Mountains: The Dreams of Lily Kwok review at Royal Exchange, Manchester – ‘vividly realised’
Based on Helen Tse’s family memoir recounting the inspiration behind her Sweet Mandarin Chinese restaurant in Manchester and the three generations of women who made it happen, you could be forgiven for thinking that this was an advert masquerading as a play. But, despite the cookbooks on sale in the foyer and restaurant’s famous green chicken curry being cooked onstage, director Jennifer Tang has crafted a production that stands up as a vividly realised theatrical experience in its own right.
In-Sook Chappell’s cleverly structured adaption has the love of food at its centre, but this is no rosy-spectacled nostalgia trip. We follow Siu-See Hung’s successful but unfulfilled lawyer Helen as she visits her grandmother’s birthplace in Hong Kong for the first time. There an apparition of her ‘popo’ Lily (Tina Chiang) transports her, Christmas Carol-like, from the bustle of modern Hong Kong – arrestingly conjured up by Amy Mae’s neon lights, Elena Pena’s sound and movement director Lucy Cullingford’s fluid corralling of the seven-strong cast – through her tumultuous past.
The story then moves back and forward through the years, as Lily fills in the gaps in Helen’s knowledge of both her family and East Asian history, but never loses its sense of time and place. Some scenes – such as when Lily witnesses the brutality of the Japanese occupation of Hong Kong first hand or is forced to give up a child for adoption – are hard to watch, but the authenticity of the details and the warmth and conviction in which the scenes are played makes for a compelling journey.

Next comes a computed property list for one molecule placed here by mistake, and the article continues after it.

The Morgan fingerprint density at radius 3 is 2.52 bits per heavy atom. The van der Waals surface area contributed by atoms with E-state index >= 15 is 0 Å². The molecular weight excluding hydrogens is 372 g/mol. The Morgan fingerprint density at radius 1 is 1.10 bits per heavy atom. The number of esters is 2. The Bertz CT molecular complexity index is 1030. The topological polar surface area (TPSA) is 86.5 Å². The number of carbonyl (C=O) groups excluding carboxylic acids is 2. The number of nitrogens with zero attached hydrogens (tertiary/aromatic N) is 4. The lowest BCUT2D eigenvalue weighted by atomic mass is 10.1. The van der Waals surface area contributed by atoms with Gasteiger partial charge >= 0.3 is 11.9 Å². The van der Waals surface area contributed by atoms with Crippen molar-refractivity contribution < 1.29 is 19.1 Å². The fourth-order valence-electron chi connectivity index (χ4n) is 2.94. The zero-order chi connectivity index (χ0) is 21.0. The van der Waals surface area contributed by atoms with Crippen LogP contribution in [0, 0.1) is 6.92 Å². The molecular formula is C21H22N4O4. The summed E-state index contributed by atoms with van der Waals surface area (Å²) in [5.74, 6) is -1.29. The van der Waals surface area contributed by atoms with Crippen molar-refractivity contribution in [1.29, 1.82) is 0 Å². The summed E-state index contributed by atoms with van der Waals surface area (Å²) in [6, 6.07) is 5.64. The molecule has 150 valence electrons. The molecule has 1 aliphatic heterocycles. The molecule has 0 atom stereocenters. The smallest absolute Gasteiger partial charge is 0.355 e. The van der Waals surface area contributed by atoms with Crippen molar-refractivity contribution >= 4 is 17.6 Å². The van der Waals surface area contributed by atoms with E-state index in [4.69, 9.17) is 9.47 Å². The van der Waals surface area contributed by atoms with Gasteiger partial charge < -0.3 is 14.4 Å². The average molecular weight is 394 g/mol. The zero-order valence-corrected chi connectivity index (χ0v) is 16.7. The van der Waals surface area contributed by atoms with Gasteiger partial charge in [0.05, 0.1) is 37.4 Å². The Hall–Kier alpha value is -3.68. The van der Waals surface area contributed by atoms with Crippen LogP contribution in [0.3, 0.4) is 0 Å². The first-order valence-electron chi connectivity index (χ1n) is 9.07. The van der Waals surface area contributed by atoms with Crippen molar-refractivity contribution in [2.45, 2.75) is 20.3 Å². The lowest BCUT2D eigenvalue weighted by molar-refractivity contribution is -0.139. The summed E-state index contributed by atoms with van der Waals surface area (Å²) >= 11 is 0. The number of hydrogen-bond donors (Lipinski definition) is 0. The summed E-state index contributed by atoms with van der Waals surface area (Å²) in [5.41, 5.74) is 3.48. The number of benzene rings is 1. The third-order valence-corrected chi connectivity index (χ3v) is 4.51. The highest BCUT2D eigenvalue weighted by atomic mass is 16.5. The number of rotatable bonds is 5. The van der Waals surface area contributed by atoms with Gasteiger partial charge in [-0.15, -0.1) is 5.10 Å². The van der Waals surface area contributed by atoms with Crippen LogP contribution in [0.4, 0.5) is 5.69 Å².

We need your help…
When you subscribe to The Stage, you’re investing in our journalism. And our journalism is invested in supporting theatre and the performing arts.
The Stage is a family business, operated by the same family since we were founded in 1880. We do not receive government funding. We are not owned by a large corporation. Our editorial is not dictated by ticket sales.
We are fully independent, but this means we rely on revenue from readers to survive.
Help us continue to report on great work across the UK, champion new talent and keep up our investigative journalism that holds the powerful to account. Your subscription helps ensure our journalism can continue.